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Life After Graduate School: Career Topics for Graduate Students and Postdocs: Biotech/Industry or Academia? Searching for Jobs Applications Interviews.

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Presentation on theme: "Life After Graduate School: Career Topics for Graduate Students and Postdocs: Biotech/Industry or Academia? Searching for Jobs Applications Interviews."— Presentation transcript:

1 Life After Graduate School: Career Topics for Graduate Students and Postdocs: Biotech/Industry or Academia? Searching for Jobs Applications Interviews Negotiations

2 What’s the Future? Note that unemployment rate among Ph.D.s is very low- 1.6% in 1997 1/3 of all Ph.D.s now work in industry Broad training is increasingly required Other skills you learn in grad school are increasingly important to your future Communication skills- esp. writing Ability to work in a team Use of information technology Systems Biology

3 Postdoctoral Jobs Can be in industry or academia

4 Factors To Consider When Choosing a Postdoc
You are choosing the field you will be starting your own lab in- make sure there is growth opportunity (ie a niche for you) Small labs vs big labs- each have advantages and disadvantages- visit both Designated job or freedom to explore? Industry or academia? Aim high! You need to identify the labs by yourself! Aks your advisor for recommendations

5 Searching for Postdocs
You should leave your institution in order to grow Identify three to six labs, in geographic areas you would consider, who work on topics of interest to you Funded investigators (check CRISP) Productive investigators (check Pub-Med) Don’t just respond to ads!

6 Searching for Postdocs
Send a CV and a cover letter to these labs with an approximate time frame for Ph.D. Start a year ahead Remember that few actually graduate on time Aim high- very good labs, not just a job You will most likely be asked to interview If you cannot interview, arrange to meet the PI or members of his lab at a meeting Be persistent!

7 Choosing a Postdoc Staying in the same field as your grad work provides continuity: you already know the field as well as some of your future reviewers Choose a change in technique or system/organism but not both Get broad training but also specialize in something specific


9 Postdoc at NIH? Advantages Disadvantages
Good financial resources and state-of the art equipment Good intellectual resources: synergy Stimulating metropolitan area Salaries higher than elsewhere No grant writing Disadvantages Physical crowding No grant writing- difficult to prepare for academia! Guide to find mentors:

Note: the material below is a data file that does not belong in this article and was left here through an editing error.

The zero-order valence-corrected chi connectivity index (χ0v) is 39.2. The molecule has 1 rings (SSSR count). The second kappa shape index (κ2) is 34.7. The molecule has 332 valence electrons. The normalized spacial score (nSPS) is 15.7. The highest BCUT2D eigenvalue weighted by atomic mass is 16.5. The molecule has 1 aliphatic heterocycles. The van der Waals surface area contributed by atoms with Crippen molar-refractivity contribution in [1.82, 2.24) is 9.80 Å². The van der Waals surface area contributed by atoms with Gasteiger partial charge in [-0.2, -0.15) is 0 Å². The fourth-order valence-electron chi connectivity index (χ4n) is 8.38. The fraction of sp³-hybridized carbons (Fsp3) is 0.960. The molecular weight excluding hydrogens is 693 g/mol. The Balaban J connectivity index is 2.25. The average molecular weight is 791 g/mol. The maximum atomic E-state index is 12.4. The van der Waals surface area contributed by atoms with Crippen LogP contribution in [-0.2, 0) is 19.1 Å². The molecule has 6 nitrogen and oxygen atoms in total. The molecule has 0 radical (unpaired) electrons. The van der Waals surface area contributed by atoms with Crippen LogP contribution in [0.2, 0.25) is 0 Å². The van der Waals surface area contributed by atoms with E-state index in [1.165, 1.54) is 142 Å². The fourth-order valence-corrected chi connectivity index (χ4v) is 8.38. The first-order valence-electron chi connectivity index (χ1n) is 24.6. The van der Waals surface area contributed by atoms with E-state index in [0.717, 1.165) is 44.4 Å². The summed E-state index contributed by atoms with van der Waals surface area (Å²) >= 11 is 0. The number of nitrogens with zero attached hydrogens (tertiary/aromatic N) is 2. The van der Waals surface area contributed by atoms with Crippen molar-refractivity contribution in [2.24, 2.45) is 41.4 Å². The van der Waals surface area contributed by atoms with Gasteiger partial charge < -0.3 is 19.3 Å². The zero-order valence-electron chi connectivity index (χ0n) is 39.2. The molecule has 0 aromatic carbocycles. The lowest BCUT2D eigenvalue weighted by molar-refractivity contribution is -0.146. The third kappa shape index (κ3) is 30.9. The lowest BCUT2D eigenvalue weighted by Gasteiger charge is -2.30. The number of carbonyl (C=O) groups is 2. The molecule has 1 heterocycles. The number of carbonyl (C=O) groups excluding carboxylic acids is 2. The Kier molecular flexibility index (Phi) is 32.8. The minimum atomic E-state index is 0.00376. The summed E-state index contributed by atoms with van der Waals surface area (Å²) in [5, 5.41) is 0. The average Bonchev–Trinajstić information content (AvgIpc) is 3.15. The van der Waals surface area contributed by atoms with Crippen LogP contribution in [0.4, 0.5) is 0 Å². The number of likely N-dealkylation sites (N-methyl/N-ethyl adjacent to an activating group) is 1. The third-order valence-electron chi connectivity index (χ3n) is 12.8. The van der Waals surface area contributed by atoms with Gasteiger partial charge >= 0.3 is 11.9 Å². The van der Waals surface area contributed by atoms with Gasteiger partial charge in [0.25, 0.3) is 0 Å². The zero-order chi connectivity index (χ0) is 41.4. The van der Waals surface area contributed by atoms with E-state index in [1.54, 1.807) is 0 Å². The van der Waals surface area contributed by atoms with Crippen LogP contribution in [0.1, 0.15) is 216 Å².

10 The Postdoc Cover Letter
No more than ½ to 1 page Describe your current area of research in a few sentences Describe what you would like to learn Ask to be considered for a position Say when you will be ready Remember the postdoc market is excellent: you will most likely have many offers! Having 1-2 publications will increase the number

11 The Curriculum Vitae Provides a clear record of your educational and research accomplishments Standard format includes: Your name and the DATE! Personal information (contact address and info) Educational history Honors and Fellowships Teaching Experience (if appropriate) Grant and research support (if appropriate)

12 The Curriculum Vitae, II
Membership in professional societies Invited lectures (if appropriate) Research and Publications Some formats list only the publications followed by the abstracts Others intersperse this information with a concise summary of what the work showed Optional Personal interests (biking, fishing) (no) Techniques mastered (PCR, immunocytochemistry) (yes) References (at least three, up to five) NO TYPOS!

13 Letters of Recommendation
Thesis advisor - mandatory Prominent faculty member in Dept? Any faculty you have interacted with-? Collaborators? Ask referees if they can write a positive letter; if you have any doubts, then do not use the referee (some fellowships require top scoring)

14 Interviewing for a Postdoc
You may be asked to give a talk (50%) Ask other lab members what the PI’s style is Know your own style- hands-off? Interactive? Find out where former lab members are now Don’t ask about salary: it will be in your offer